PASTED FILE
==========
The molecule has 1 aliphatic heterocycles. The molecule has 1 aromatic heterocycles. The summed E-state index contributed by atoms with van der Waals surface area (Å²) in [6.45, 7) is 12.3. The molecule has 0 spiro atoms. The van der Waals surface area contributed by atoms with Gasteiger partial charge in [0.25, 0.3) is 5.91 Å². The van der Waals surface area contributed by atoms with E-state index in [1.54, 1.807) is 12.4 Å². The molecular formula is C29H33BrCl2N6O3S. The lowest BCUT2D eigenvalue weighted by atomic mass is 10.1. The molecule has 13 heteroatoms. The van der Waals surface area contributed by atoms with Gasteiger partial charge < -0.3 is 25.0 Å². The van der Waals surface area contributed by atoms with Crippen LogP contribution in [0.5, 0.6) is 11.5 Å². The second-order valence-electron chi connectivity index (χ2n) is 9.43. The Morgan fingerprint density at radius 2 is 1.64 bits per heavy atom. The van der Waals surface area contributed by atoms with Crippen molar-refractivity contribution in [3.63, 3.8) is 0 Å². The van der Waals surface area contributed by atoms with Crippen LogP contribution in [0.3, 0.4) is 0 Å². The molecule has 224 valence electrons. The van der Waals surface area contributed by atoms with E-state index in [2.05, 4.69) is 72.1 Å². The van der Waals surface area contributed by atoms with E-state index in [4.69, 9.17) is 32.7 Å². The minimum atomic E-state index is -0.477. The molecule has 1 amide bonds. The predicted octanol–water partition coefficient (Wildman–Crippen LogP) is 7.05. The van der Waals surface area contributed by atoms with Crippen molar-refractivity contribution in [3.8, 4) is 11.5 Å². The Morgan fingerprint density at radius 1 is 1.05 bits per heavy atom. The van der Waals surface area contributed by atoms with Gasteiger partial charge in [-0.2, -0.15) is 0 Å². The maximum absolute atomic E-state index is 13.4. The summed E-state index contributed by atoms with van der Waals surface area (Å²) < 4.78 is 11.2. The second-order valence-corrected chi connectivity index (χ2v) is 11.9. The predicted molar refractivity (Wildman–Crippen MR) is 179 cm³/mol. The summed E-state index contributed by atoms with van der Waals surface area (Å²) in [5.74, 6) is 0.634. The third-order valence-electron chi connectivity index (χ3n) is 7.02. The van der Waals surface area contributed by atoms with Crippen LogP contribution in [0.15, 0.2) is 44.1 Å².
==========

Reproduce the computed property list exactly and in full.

The molecule has 1 aliphatic heterocycles. The molecule has 1 aromatic heterocycles. The summed E-state index contributed by atoms with van der Waals surface area (Å²) in [6.45, 7) is 12.3. The molecule has 0 spiro atoms. The van der Waals surface area contributed by atoms with Gasteiger partial charge in [0.25, 0.3) is 5.91 Å². The van der Waals surface area contributed by atoms with E-state index in [1.54, 1.807) is 12.4 Å². The molecular formula is C29H33BrCl2N6O3S. The lowest BCUT2D eigenvalue weighted by atomic mass is 10.1. The molecule has 13 heteroatoms. The van der Waals surface area contributed by atoms with Gasteiger partial charge < -0.3 is 25.0 Å². The van der Waals surface area contributed by atoms with Crippen LogP contribution in [0.5, 0.6) is 11.5 Å². The second-order valence-electron chi connectivity index (χ2n) is 9.43. The Morgan fingerprint density at radius 2 is 1.64 bits per heavy atom. The van der Waals surface area contributed by atoms with Crippen molar-refractivity contribution in [3.63, 3.8) is 0 Å². The van der Waals surface area contributed by atoms with Crippen LogP contribution in [0.3, 0.4) is 0 Å². The molecule has 224 valence electrons. The van der Waals surface area contributed by atoms with E-state index in [2.05, 4.69) is 72.1 Å². The van der Waals surface area contributed by atoms with E-state index in [4.69, 9.17) is 32.7 Å². The minimum atomic E-state index is -0.477. The molecule has 1 amide bonds. The predicted octanol–water partition coefficient (Wildman–Crippen LogP) is 7.05. The van der Waals surface area contributed by atoms with Crippen molar-refractivity contribution in [3.8, 4) is 11.5 Å². The Morgan fingerprint density at radius 1 is 1.05 bits per heavy atom. The van der Waals surface area contributed by atoms with Gasteiger partial charge in [-0.2, -0.15) is 0 Å². The maximum absolute atomic E-state index is 13.4. The summed E-state index contributed by atoms with van der Waals surface area (Å²) < 4.78 is 11.2. The second-order valence-corrected chi connectivity index (χ2v) is 11.9. The predicted molar refractivity (Wildman–Crippen MR) is 179 cm³/mol. The summed E-state index contributed by atoms with van der Waals surface area (Å²) in [5.74, 6) is 0.634. The third-order valence-electron chi connectivity index (χ3n) is 7.02. The van der Waals surface area contributed by atoms with Crippen LogP contribution in [0.15, 0.2) is 44.1 Å².